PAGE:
Australia and Singapore have agreed to build a quarantine-free travel bubble between the two countries similar to Australia’s pre-existing one with New Zealand.
Prime Minister Scott Morrison met with Singapore leader Lee Hsien Loong on Thursday on his way to the G7 summit to be held in Cornwall, U.K. The two PMs committed to resuming two-way cross-border travel “when the public health situation in both countries permits,” according to a joint statement.
“There is still some time before we reach that milestone,” Morrison told reporters in Singapore.
“But there is nothing impeding us getting on with the job of putting systems in place that will enable such a bubble to emerge between Singapore and Australia.”
Defence Minister Peter Dutton said he hoped the travel bubble can open “as soon as possible”.
“It’s not going to happen tomorrow, but let’s work toward it as quickly as we can,” he told the Nine News on Friday.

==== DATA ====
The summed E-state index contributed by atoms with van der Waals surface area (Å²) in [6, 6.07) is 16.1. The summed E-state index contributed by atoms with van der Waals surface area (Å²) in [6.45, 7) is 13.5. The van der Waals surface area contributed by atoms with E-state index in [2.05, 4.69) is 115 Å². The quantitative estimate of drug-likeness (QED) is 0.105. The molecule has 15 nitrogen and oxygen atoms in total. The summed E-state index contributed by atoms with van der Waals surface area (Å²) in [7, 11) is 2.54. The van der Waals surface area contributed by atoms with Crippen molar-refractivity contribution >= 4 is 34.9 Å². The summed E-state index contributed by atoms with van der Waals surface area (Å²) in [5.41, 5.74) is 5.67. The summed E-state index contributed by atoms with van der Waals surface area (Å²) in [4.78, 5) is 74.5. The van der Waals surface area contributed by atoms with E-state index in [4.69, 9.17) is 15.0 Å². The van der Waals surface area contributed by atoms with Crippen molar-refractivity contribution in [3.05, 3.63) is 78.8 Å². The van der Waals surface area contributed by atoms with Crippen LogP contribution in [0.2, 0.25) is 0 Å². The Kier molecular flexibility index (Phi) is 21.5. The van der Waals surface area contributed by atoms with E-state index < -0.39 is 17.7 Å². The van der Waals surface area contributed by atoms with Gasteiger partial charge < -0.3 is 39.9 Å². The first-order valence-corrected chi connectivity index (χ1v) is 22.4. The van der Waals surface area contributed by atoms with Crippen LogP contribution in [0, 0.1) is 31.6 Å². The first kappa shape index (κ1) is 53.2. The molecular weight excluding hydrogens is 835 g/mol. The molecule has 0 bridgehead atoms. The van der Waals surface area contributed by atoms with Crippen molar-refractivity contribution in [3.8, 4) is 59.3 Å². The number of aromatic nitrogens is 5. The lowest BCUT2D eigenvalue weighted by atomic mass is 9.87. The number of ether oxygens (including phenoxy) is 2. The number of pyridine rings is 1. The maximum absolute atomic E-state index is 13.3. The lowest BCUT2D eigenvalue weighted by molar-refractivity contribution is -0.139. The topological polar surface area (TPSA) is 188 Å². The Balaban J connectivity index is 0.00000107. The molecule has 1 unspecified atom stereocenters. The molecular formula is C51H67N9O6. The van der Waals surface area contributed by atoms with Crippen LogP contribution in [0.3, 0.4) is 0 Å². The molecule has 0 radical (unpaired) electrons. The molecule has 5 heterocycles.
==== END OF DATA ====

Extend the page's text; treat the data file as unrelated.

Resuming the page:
Dutton said students of Singapore will be prioritized to return to Australia once the travel bubble is built.
“That’s a big industry for Australia,” he said. “International student numbers have dried up so to see that start again will be important and there are many Australian jobs that hang off that industry.”
However, the Singaporean prime minister suggested that the travel bubble would not be built before most people in both countries receive vaccines.
Lee said at the joint media conference that the bubble would need mutual recognition of vaccine certificates to start.
“When ready then we can start small with an air travel bubble to build confidence on both sides,” he said.
So far, Australia has administered about 5.4 million vaccines, lagging behind Singapore, which has less than half of the 4.7 million-strong adult population been fully vaccinated.
The leaders signed a new memorandum of understanding on health and health technologies, agreeing to establish a $30 million partnership to accelerate the deployment of low emission fuels and clean technologies to reduce emissions in maritime and port operations.
The two parties also shared their concerns on the station in Myanmar and agreed that ASEAN (Association of Southeast Asian Nations) could play a significant role in facilitating a peaceful solution for the country.
AAP contributed to this report.